Bishop, K. (2007). Community analysis and needs assessment. In The collection program in schools : concepts, practices and information sources (4th ed.) (pp. 19-24). Westport, Conn. : Libraries Unlimited.
Debowski, S. (2001). Collection program funding management. In K. Dillon, J. Henri & J. McGregor (Eds.), Providing more with less: collection management for school libraries (2nd ed.) (pp. 299-326). Wagga Wagga: Centre for Information Studies, Charles Sturt University.
Hughes-Hassell, S. & Mancall, J. C. (2005) Collection Management for Youth : Responding to the Needs of Learners. ALA Editions. Retrieved from CSU library.
Johnson, D. (2010). Libraries for a post-literate society. Connections, 72, 1-2. Retrieved March 3, 2011 from literate_society_1_2.html
Why have a CM policy? (2010). [ETL503 Module 8.] Retrieved May 9, 2011 from 41341abf1c4f


The post-literate world March 3, 2011

Filed under: Libraries,Role of TL,Teacher Librarianship,Technology — penszen @ 1:03 pm

I love Doug Johnson. What an interesting thinker he is, and always respectful of readers. His article, Libraries for a post-literate society (2010), invites me to think more positively about the move our society is making away from print towards other methods of information sharing and entertainment such as audio, video, graphics and gaming. As someone for whom words, especially the written word, are more nourishing and comforting than food, this is a challenging shift. Johnson convinces me with the argument that this move is in fact a revitalising of traditional forms of communication such as speaking, storytelling, dialogue, debate and dramatisation which were displaced by the advent of writing . He notes that “now these modes can be captured and stored digitally as easily as writing”. Instead of inviting friends over to sit in the parlour and listen to each other play the piano or recite a poem, we record ourselves and upload it to youtube to share with our friends and the world at large. So what does this mean for libraries, especially for school libraries? Johnson reminds us that libraries transmit culture, so resisting the technology juggernaut allows libraries to become irrelevant.We must engage with these new forms without bias, as Johnson reminds us, to really offer library services that are meaningful to a range of users.

Mal Lee, in his article A library without books? is much more strident in his warnings about the irrelevancy of school libraries that will not keep up. As the digitisation of schools progresses, he foresees “each classroom becom[ing] a digital teaching hub and thus a ‘state of the art library'”. This assumes that every teacher can take on the role of librarian and information specialist, able to guide and teach students how to manage the volume of information available on their laptop. This assumes every teacher individually has time to source and manage best quality digital resources for their teaching and learning experiences. I would argue that a state of the art library needs a state of the art librarian. Lee is also insistent that name changes, from ‘library’ to ‘information services unit’ for example, signal qualitative change. I am yet to be convinced that this is an necessary step. Lee argues that “[t]he old labels serve to inform the educational administrator that that group/entity has not moved with the times.” I would propose that it is the actions of the librarian and the activity of the library that will be noticed, regardless of titles. A principal should know what is going on within the library, whether it is moving with the times. Rather than worrying about the name, the emphasis should be on the relationships between the librarian, the school administration and the school community as a whole, and whether the librarian is stepping up as a leader within the community.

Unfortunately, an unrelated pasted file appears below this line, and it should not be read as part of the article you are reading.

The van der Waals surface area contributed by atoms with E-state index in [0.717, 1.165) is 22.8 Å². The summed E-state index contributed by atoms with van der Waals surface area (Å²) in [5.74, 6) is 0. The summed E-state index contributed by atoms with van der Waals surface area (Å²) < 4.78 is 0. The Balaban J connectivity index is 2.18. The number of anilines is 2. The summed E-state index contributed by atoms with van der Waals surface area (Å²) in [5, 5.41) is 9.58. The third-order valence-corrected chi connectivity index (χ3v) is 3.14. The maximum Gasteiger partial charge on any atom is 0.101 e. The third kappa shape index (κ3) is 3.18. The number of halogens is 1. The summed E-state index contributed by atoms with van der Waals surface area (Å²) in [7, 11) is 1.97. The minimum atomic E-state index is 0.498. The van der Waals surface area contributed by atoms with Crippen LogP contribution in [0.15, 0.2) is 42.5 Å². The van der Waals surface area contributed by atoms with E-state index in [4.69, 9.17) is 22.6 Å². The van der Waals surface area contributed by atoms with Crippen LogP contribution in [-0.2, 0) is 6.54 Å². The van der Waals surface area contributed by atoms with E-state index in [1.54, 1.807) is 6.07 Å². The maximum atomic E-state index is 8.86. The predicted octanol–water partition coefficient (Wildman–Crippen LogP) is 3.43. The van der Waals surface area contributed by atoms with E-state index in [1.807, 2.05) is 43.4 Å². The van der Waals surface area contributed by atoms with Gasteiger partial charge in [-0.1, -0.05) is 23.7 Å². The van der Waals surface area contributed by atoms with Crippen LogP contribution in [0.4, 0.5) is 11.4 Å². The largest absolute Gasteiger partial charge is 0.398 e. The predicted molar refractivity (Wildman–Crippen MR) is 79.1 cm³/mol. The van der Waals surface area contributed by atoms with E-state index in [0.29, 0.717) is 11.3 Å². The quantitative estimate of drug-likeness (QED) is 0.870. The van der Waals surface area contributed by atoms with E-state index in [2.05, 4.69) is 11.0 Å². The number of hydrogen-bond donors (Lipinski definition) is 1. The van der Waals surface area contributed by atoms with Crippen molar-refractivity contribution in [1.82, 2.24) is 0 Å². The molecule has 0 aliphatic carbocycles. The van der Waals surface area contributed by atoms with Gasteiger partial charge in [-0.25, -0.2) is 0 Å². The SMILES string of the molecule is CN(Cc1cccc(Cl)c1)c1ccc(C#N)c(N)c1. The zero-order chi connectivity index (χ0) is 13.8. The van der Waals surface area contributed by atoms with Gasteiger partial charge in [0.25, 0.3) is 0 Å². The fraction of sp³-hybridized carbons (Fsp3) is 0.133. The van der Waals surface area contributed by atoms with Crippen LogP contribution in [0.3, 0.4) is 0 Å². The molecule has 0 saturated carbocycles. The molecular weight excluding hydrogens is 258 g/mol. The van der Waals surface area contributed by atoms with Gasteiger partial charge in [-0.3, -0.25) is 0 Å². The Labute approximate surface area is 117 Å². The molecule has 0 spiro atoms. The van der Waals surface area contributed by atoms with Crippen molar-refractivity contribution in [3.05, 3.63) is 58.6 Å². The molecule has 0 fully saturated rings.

Johnson, D. (2010). Libraries for a post-literate society. Connections, 72, 1-2. Retrieved March 3, 2011 from

Lee, M. A library without books? Connections. Retrieved March 3, 2011 from


ETL501 Update August 31, 2009

Filed under: Ramblings,Teacher Librarianship,Technology,Website Evaluation — penszen @ 9:26 pm

I have been finding this subject, ETL501 The Information Environment, much more manageable and practical than the last. I actually feel up to date on the reading and on top of the assignment. What a treat! The forums are well organised, with groups of people being asked to contribute each week, so we are not inundated with posts. I expected a little more contribution on the forum from our subject co-ordinator James Herring but I’m now used to the idea that it really is a place for us to share our learning and I suppose he only needs to add something if we are really stuck or wrong. When it comes to the assignment, James is prompt to answer questions and provide guidance.